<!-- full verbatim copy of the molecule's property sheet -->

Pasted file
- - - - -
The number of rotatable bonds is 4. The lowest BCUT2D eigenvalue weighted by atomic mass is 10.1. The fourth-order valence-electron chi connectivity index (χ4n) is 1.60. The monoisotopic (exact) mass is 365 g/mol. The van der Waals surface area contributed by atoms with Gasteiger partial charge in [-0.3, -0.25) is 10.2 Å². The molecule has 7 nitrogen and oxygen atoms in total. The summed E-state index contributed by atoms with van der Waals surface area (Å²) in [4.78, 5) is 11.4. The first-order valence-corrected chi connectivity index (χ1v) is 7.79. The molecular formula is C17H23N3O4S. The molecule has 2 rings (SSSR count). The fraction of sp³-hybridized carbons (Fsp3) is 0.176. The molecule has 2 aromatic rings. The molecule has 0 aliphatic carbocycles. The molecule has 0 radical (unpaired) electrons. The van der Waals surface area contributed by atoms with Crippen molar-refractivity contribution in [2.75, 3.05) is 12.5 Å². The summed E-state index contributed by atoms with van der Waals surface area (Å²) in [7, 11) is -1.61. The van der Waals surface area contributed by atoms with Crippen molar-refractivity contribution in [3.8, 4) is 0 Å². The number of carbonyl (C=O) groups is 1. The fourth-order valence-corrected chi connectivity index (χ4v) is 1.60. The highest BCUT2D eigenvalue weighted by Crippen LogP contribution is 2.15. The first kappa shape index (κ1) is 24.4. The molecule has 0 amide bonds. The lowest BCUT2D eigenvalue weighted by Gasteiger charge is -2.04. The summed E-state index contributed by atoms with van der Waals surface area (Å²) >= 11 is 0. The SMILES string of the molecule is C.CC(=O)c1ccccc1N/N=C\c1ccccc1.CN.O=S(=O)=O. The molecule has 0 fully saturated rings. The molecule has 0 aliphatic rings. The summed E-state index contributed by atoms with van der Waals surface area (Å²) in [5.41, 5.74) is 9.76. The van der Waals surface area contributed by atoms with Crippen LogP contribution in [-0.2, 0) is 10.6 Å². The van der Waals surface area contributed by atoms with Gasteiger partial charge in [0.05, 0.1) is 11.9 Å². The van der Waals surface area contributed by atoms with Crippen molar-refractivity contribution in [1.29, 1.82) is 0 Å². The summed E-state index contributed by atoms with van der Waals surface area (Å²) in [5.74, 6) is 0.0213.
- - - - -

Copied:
The number of rotatable bonds is 4. The lowest BCUT2D eigenvalue weighted by atomic mass is 10.1. The fourth-order valence-electron chi connectivity index (χ4n) is 1.60. The monoisotopic (exact) mass is 365 g/mol. The van der Waals surface area contributed by atoms with Gasteiger partial charge in [-0.3, -0.25) is 10.2 Å². The molecule has 7 nitrogen and oxygen atoms in total. The summed E-state index contributed by atoms with van der Waals surface area (Å²) in [4.78, 5) is 11.4. The first-order valence-corrected chi connectivity index (χ1v) is 7.79. The molecular formula is C17H23N3O4S. The molecule has 2 rings (SSSR count). The fraction of sp³-hybridized carbons (Fsp3) is 0.176. The molecule has 2 aromatic rings. The molecule has 0 aliphatic carbocycles. The molecule has 0 radical (unpaired) electrons. The van der Waals surface area contributed by atoms with Crippen molar-refractivity contribution in [2.75, 3.05) is 12.5 Å². The summed E-state index contributed by atoms with van der Waals surface area (Å²) in [7, 11) is -1.61. The van der Waals surface area contributed by atoms with Crippen molar-refractivity contribution in [3.8, 4) is 0 Å². The number of carbonyl (C=O) groups is 1. The fourth-order valence-corrected chi connectivity index (χ4v) is 1.60. The highest BCUT2D eigenvalue weighted by Crippen LogP contribution is 2.15. The first kappa shape index (κ1) is 24.4. The molecule has 0 amide bonds. The lowest BCUT2D eigenvalue weighted by Gasteiger charge is -2.04. The summed E-state index contributed by atoms with van der Waals surface area (Å²) >= 11 is 0. The SMILES string of the molecule is C.CC(=O)c1ccccc1N/N=C\c1ccccc1.CN.O=S(=O)=O. The molecule has 0 fully saturated rings. The molecule has 0 aliphatic rings. The summed E-state index contributed by atoms with van der Waals surface area (Å²) in [5.41, 5.74) is 9.76. The van der Waals surface area contributed by atoms with Crippen LogP contribution in [-0.2, 0) is 10.6 Å². The van der Waals surface area contributed by atoms with Gasteiger partial charge in [0.05, 0.1) is 11.9 Å². The van der Waals surface area contributed by atoms with Crippen molar-refractivity contribution in [1.29, 1.82) is 0 Å². The summed E-state index contributed by atoms with van der Waals surface area (Å²) in [5.74, 6) is 0.0213.